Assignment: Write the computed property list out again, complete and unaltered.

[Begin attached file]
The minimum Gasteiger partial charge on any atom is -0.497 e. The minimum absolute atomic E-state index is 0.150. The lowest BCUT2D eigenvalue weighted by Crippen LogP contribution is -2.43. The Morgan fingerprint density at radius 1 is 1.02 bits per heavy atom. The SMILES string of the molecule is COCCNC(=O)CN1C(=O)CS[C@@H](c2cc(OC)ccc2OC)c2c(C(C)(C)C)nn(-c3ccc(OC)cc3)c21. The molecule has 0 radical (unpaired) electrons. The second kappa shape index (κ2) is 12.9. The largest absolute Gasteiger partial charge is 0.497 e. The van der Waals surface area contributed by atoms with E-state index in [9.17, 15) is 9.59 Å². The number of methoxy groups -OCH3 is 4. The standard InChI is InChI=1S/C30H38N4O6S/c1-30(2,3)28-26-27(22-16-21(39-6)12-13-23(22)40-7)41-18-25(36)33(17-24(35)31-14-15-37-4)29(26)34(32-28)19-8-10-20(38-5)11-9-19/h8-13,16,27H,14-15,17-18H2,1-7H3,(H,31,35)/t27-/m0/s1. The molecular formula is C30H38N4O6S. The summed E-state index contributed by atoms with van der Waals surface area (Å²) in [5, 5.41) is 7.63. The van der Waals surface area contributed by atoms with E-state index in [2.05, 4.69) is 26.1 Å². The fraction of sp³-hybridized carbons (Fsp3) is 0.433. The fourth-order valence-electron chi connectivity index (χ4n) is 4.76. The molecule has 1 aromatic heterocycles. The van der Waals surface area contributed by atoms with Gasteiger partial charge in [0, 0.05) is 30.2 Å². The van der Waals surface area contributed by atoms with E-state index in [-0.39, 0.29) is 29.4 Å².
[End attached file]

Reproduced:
The minimum Gasteiger partial charge on any atom is -0.497 e. The minimum absolute atomic E-state index is 0.150. The lowest BCUT2D eigenvalue weighted by Crippen LogP contribution is -2.43. The Morgan fingerprint density at radius 1 is 1.02 bits per heavy atom. The SMILES string of the molecule is COCCNC(=O)CN1C(=O)CS[C@@H](c2cc(OC)ccc2OC)c2c(C(C)(C)C)nn(-c3ccc(OC)cc3)c21. The molecule has 0 radical (unpaired) electrons. The second kappa shape index (κ2) is 12.9. The largest absolute Gasteiger partial charge is 0.497 e. The van der Waals surface area contributed by atoms with E-state index in [9.17, 15) is 9.59 Å². The number of methoxy groups -OCH3 is 4. The standard InChI is InChI=1S/C30H38N4O6S/c1-30(2,3)28-26-27(22-16-21(39-6)12-13-23(22)40-7)41-18-25(36)33(17-24(35)31-14-15-37-4)29(26)34(32-28)19-8-10-20(38-5)11-9-19/h8-13,16,27H,14-15,17-18H2,1-7H3,(H,31,35)/t27-/m0/s1. The molecular formula is C30H38N4O6S. The summed E-state index contributed by atoms with van der Waals surface area (Å²) in [5, 5.41) is 7.63. The van der Waals surface area contributed by atoms with E-state index in [2.05, 4.69) is 26.1 Å². The fraction of sp³-hybridized carbons (Fsp3) is 0.433. The fourth-order valence-electron chi connectivity index (χ4n) is 4.76. The molecule has 1 aromatic heterocycles. The van der Waals surface area contributed by atoms with Gasteiger partial charge in [0, 0.05) is 30.2 Å². The van der Waals surface area contributed by atoms with E-state index in [-0.39, 0.29) is 29.4 Å².